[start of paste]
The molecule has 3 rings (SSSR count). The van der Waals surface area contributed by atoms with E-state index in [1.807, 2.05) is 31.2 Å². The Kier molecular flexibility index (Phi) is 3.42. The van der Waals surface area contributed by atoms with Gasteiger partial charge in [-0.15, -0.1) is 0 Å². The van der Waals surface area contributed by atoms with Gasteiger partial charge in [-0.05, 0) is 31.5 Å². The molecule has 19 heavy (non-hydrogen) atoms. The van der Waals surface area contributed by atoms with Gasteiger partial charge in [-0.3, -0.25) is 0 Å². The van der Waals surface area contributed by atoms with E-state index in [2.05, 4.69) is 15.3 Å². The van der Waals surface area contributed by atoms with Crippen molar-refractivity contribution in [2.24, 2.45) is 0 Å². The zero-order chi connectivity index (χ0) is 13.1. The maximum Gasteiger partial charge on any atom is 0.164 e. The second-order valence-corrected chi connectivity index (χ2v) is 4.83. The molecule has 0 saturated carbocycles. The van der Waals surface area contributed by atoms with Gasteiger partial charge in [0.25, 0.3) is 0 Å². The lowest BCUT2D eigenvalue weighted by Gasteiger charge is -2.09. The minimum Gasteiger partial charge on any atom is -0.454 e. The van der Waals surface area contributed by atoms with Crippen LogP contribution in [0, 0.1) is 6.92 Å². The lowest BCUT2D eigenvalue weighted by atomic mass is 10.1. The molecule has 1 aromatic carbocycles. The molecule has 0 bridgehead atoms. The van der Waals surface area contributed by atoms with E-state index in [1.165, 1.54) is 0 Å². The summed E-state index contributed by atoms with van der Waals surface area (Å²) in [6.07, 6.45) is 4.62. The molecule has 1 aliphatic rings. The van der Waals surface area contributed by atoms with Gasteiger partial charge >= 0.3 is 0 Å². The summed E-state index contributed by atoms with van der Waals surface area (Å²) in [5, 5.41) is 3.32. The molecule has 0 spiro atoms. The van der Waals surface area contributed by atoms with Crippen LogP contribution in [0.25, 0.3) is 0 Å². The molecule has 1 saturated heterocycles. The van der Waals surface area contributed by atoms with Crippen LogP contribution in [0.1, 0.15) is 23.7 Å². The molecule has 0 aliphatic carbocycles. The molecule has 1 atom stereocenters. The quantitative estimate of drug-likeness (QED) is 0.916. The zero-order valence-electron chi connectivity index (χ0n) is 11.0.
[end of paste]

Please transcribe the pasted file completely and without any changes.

The molecule has 3 rings (SSSR count). The van der Waals surface area contributed by atoms with E-state index in [1.807, 2.05) is 31.2 Å². The Kier molecular flexibility index (Phi) is 3.42. The van der Waals surface area contributed by atoms with Gasteiger partial charge in [-0.15, -0.1) is 0 Å². The van der Waals surface area contributed by atoms with Gasteiger partial charge in [-0.05, 0) is 31.5 Å². The molecule has 19 heavy (non-hydrogen) atoms. The van der Waals surface area contributed by atoms with Gasteiger partial charge in [-0.3, -0.25) is 0 Å². The van der Waals surface area contributed by atoms with E-state index in [2.05, 4.69) is 15.3 Å². The van der Waals surface area contributed by atoms with Crippen molar-refractivity contribution in [2.24, 2.45) is 0 Å². The zero-order chi connectivity index (χ0) is 13.1. The maximum Gasteiger partial charge on any atom is 0.164 e. The second-order valence-corrected chi connectivity index (χ2v) is 4.83. The molecule has 0 saturated carbocycles. The van der Waals surface area contributed by atoms with Gasteiger partial charge in [0.25, 0.3) is 0 Å². The lowest BCUT2D eigenvalue weighted by Gasteiger charge is -2.09. The minimum Gasteiger partial charge on any atom is -0.454 e. The van der Waals surface area contributed by atoms with Crippen LogP contribution in [0, 0.1) is 6.92 Å². The lowest BCUT2D eigenvalue weighted by atomic mass is 10.1. The molecule has 1 aromatic carbocycles. The molecule has 0 bridgehead atoms. The van der Waals surface area contributed by atoms with E-state index in [1.165, 1.54) is 0 Å². The summed E-state index contributed by atoms with van der Waals surface area (Å²) in [6.07, 6.45) is 4.62. The molecule has 1 aliphatic rings. The van der Waals surface area contributed by atoms with Gasteiger partial charge >= 0.3 is 0 Å². The summed E-state index contributed by atoms with van der Waals surface area (Å²) in [5, 5.41) is 3.32. The molecule has 0 spiro atoms. The van der Waals surface area contributed by atoms with Crippen LogP contribution in [0.25, 0.3) is 0 Å². The molecule has 1 saturated heterocycles. The van der Waals surface area contributed by atoms with Crippen LogP contribution in [0.1, 0.15) is 23.7 Å². The molecule has 0 aliphatic carbocycles. The molecule has 1 atom stereocenters. The quantitative estimate of drug-likeness (QED) is 0.916. The zero-order valence-electron chi connectivity index (χ0n) is 11.0.